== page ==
As editor of the Watershed Sentinel, B.C.’s award-winning “scrappy” environmental magazine, Delores Broten has been a key mover-and-shaker in the local progressive community since she moved to the Valley with her partner Don Malcolm in 2007. She also writes a personal blog about her journey with Don, who was diagnosed with Alzheimer’s in 2005.
CVC: The magazine is in its 27th year of publication, and now you’re diving into book publishing with Joyce Nelson’s Beyond Banksters: Resisting the New Feudalism. What has been your journey to this point, and how is it going?
Delores: It’s going OK. Ever since I realized Hillary Clinton is older than I am, it’s been going OK!
I’ve been interested in print since before I could read. A large part of my life has revolved around print, publishing literature, the impact of literature on society. Even when I was working full time as an environmentalist, I was studying pulp and paper. So there’s something about paper and print that has governed my life, in a funny way.
The magazine started as the Cortes Island Forest Committee newsletter, which was a free photocopy we put in mailboxes. Because there was so much environmental info that was all interconnected, my partner Don Malcolm and I decided to start a magazine, which was a little nuts (laughs). Then people started placing ads and subscribing without being asked – Ruth Masters here in the valley was one of our very first subscribers.
I always say the mag was a bit like a developing country: we didn’t have cash, we didn’t have many resources, but we had labour. It survived with a lot of help from volunteers and eventually it evolved into a real magazine, but it was a long, slow process.
CVC: How does your writing, publishing, and editing work fit in with your journey with Don?
Delores: Don and I were always partners in everything. We worked together in our organic garden, the environmental movement, and the magazine. And then Don became ill with dementia, and I started keeping notes. Eventually my keeping notes turned into the blog that I have now, which is very therapeutic for me – and I know that lots of people are sharing this life journey with us. Also, because dementia is such a big social problem, I feel it’s important to raise its profile so that we can get more research, better care, better public education.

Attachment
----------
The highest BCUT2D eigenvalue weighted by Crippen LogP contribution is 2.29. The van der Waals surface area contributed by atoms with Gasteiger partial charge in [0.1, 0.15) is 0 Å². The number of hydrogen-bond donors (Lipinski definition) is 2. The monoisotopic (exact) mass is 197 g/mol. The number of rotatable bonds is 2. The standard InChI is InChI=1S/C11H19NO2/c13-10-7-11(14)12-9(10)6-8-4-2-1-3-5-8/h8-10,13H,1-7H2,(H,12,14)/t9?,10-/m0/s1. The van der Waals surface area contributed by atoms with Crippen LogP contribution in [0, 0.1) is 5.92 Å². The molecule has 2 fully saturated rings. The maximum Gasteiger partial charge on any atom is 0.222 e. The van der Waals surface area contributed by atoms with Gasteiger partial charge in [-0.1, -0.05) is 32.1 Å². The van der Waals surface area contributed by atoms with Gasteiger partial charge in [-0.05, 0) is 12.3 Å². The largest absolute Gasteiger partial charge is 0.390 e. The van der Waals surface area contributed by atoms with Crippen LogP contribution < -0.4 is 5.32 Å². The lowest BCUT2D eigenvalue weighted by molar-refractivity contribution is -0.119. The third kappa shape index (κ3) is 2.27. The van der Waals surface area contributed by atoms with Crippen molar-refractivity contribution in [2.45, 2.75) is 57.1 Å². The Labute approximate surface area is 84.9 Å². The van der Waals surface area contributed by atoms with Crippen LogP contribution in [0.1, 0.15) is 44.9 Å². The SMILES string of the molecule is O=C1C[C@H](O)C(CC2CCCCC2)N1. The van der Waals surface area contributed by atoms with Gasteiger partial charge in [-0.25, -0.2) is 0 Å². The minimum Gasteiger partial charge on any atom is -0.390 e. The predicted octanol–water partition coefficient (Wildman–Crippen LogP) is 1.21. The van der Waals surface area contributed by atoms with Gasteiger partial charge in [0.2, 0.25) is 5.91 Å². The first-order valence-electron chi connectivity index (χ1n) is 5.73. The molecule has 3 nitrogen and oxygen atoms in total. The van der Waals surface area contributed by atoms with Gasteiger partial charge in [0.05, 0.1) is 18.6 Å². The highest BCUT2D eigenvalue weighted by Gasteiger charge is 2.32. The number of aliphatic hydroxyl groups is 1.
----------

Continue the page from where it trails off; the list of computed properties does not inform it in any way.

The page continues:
CVC: What has kept you going and what keeps you going now?
Delores: In the relationship with Don, which has changed totally since he became ill, in some ways it’s like a stripping down of the soul, we’re down to bare essence, and in a way that’s an amazing, good thing.
In my environmental and social justice work, which is what all this print is about, it’s about knowing that this is a very long-term human project, and knowing that I’m in a direct line of people that have been fighting for social justice – ever since recorded history anyway. Euripides first wrote about the plight of women in 300 BC. We only got the vote fewer than a hundred years ago, and we’re only beginning to imagine what a society without racism or sexism would be like. In other words Rome wasn’t built in a day, and it wasn’t torn down in a day either. I see the work that we do every day as part of that long-term continuum, so it doesn’t matter whether it works or fails on a day-to-day basis. Just realizing – going out and looking at the stars and realizing that we’re so small in the grand scheme of things… I suppose that’s a way of detaching from results.
CVC: You’ve had a really good result with Beyond Banksters – how has it been to explore this new area of book publishing?
Delores: It’s been great fun to take on a new challenge and succeed. I’m looking forward to finding our next manuscript. It’s like we’re just cutting our eyeteeth on it. Why not try it?
It’s interesting with books and print and the internet – why publish a book now? Except that apparently that particular book has motivated a lot of people to think about things and take action. And it’s a different kind of attention, when you’re reading print.
CVC: Where are you going next?
Delores: I’ll probably grow old and die. Maybe. After we publish another couple of books.